What you can do

National Coming Out Day 2018

This National Coming Out Day, Wayne Dhesi, Stonewall’s Youth Programmes Manager and creator of RUComingOut, tells us why it’s so important to keep sharing our coming out stories.

Everyone’s coming out story is different and unique, but all of these experiences make us and our community who we are today.

When we talk about and share what coming out was like for us, we can offer much needed strength and support to those who may be struggling with similar fears and anxiety we once faced. 

Telling someone about your sexuality and/or gender identity should always be a personal decision and no one should ever feel pressured to come out.  It’s important to remember that there is no right or wrong and to trust what feels right to you.

When we talk about and share what coming out was like for us, we can offer much needed strength and support to those who may be struggling with similar fears and anxiety we once faced.

People can often forget that coming out is usually not just a one-off event. While you might already be open about your sexual orientation and/or gender identity to those close to you, you might not be out to everyone in your family, workplace or school. Only half of lesbian, gay, bi people (46 per cent) and trans people (47 per cent) feel able to be open about who they are to their whole family. While more than a third of LGBT staff (35 per cent) have hidden their identity at work. Concerns about personal safety and fears about discrimination can all play a part in someone’s decision to come out.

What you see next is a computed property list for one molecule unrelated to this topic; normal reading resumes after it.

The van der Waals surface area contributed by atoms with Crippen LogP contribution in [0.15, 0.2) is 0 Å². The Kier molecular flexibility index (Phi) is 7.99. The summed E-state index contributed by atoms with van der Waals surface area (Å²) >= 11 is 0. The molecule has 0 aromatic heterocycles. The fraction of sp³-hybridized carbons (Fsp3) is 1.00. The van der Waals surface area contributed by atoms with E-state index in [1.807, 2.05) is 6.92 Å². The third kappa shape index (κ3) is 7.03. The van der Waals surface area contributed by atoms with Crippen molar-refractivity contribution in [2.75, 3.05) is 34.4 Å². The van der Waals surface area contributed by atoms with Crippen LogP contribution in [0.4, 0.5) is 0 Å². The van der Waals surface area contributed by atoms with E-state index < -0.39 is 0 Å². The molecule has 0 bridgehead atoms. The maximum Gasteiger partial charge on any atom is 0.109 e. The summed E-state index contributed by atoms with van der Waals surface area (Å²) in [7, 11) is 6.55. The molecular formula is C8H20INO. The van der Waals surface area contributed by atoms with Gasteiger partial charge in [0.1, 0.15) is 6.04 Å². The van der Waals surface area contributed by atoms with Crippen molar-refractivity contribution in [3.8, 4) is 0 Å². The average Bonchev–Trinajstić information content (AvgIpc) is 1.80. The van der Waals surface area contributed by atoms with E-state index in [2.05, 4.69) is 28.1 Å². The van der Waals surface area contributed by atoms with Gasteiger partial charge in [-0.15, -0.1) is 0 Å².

Even though we’ve made huge strides towards legal equality in the last few decades, it’s clear there’s still plenty more work to do before everyone can feel free to be themselves. In schools, workplaces and universities, LGBT people still face challenges that prevent them from feeling able to be themselves. Whether that’s hearing ‘you’re so gay’ in the playground, or colleagues making homophobic jokes and passing this off as ‘banter’. 

Everyone has a role in supporting, championing and promoting an inclusive culture for all LGBT people. If you’re not LGBT, you can potentially play a hugely significant role in supporting someone who is coming out and making that experience as positive as it can be for them. You can also step up and challenge homophobic, biphobic and transphobic discrimination you might hear, whenever it’s safe to do so.

Telling our coming out stories is an incredibly powerful way that we can come together as a community and show that we are there for one another.

National Coming Out Day is an important opportunity to not just reflect on the challenges our community continues to face today, but also to celebrate all LGBT identities. Telling our coming out stories is an incredibly powerful way that we can come together as a community and show that we are there for one another. It also gives our allies a chance to make a renewed commitment to #ComeOutForLGBT.  

Stonewall have a range of resources to help LGBT people who may be thinking about coming out, as well as some great advice and programmes for those who want to be better LGBT allies.

Happy National Coming Out Day 2018!

Coming Out – Support and Advice
Allies Programme
Trans Allies Programme